Cluster Computing

, Volume 19, Issue 1, pp 153–166 | Cite as

PEDAL: a dynamic analysis tool for efficient concurrency bug reproduction in big data environment

  • Yan HuEmail author
  • Jun Yan
  • Kim-Kwang Raymond Choo


Concurrency bugs usually manifest under very rare conditions, and reproducing such bugs can be a challenging task. To reproduce concurrency bugs with a given input, one would have to explore the vast interleaving space, searching for erroneous schedules. The challenges are compounded in a big data environment. This paper explores the topic of concurrency bug reproduction using runtime data. We approach the concurrency testing and bug reproduction problem differently from existing literature, by emphasizing on the preemptable synchronization points. In our approach, a light-weight profiler is implemented to monitor program runs, and collect synchronization points where thread scheduler could intervene and make scheduling decisions. Traces containing important synchronization API calls and shared memory accesses are recorded and analyzed. Based on the preemptable synchronization points, we build a reduced preemption set (RPS) to narrow down the search space for erroneous schedules. We implement an optimized preemption-bounded schedule search algorithm and an RPS directed search algorithm, in order to reproduce concurrency bugs more efficiently. Those schedule exploration algorithms are integrated into our prototype, Profile directed Event driven Dynamic AnaLysis (PEDAL). The runtime data consisting of synchronization points is used as a source of feedback for PEDAL. To demonstrate utility, we evaluate the performance of PEDAL against those of two systematic concurrency testing tools. The findings demonstrate that PEDAL can detect concurrency bugs more quickly with given inputs, and consuming less memory. To prove its scalability in a big data environment, we use PEDAL to analyze several real concurrency bugs in large scale multithread programs, namely: Apache, and MySQL.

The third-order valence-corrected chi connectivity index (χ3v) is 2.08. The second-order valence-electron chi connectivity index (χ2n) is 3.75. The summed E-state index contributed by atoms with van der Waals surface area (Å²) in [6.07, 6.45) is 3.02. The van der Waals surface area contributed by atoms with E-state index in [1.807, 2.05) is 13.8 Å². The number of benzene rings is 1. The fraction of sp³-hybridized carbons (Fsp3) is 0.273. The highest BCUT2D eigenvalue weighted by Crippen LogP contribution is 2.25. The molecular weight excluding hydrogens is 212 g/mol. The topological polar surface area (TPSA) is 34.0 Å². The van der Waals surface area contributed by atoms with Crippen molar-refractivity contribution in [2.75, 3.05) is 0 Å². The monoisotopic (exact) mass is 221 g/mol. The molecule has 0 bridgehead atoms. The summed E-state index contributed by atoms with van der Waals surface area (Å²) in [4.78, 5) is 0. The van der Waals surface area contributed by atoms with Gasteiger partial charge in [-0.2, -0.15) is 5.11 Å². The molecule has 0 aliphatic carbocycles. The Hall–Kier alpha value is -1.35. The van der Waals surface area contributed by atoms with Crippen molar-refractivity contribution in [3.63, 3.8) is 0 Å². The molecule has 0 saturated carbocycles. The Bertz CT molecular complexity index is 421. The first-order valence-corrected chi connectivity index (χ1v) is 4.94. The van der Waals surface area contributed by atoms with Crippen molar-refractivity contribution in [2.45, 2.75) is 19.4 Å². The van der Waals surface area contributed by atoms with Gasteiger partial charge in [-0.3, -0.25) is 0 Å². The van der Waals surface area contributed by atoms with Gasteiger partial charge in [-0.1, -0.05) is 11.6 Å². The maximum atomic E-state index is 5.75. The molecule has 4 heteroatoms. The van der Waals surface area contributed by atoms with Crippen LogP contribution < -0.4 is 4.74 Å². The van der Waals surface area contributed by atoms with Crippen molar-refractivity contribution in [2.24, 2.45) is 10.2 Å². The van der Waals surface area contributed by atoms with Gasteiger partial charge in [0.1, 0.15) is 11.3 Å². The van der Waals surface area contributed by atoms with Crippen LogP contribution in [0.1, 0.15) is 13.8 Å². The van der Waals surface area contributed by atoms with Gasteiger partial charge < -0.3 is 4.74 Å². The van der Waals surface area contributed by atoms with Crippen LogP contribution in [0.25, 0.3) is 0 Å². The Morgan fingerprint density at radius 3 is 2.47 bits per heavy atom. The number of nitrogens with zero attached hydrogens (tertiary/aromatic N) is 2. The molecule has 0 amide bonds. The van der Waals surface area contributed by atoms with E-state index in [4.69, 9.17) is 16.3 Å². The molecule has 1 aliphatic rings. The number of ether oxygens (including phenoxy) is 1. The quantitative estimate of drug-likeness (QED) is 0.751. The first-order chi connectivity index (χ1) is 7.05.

Concurrency analysis Profiling Dynamic analysis Bug reproduction 



We thank anonymous reviews for their valuable comments, which help us improve the paper. The work in this paper is partially funded by National Science Foundation of China (NSFC 61300017, 61572097).


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Copyright information

© Springer Science+Business Media New York 2016

Authors and Affiliations

  1. 1.School of Software, Dalian University of TechnologyDalianChina
  2. 2.Institute of SoftwareChinese Academy of SciencesBeijingChina
  3. 3.University of South AustraliaAdelaideAustralia
  4. 4.Key Laboratory for Ubiquitous Network and Service Software of Liaoning ProvinceDalianChina

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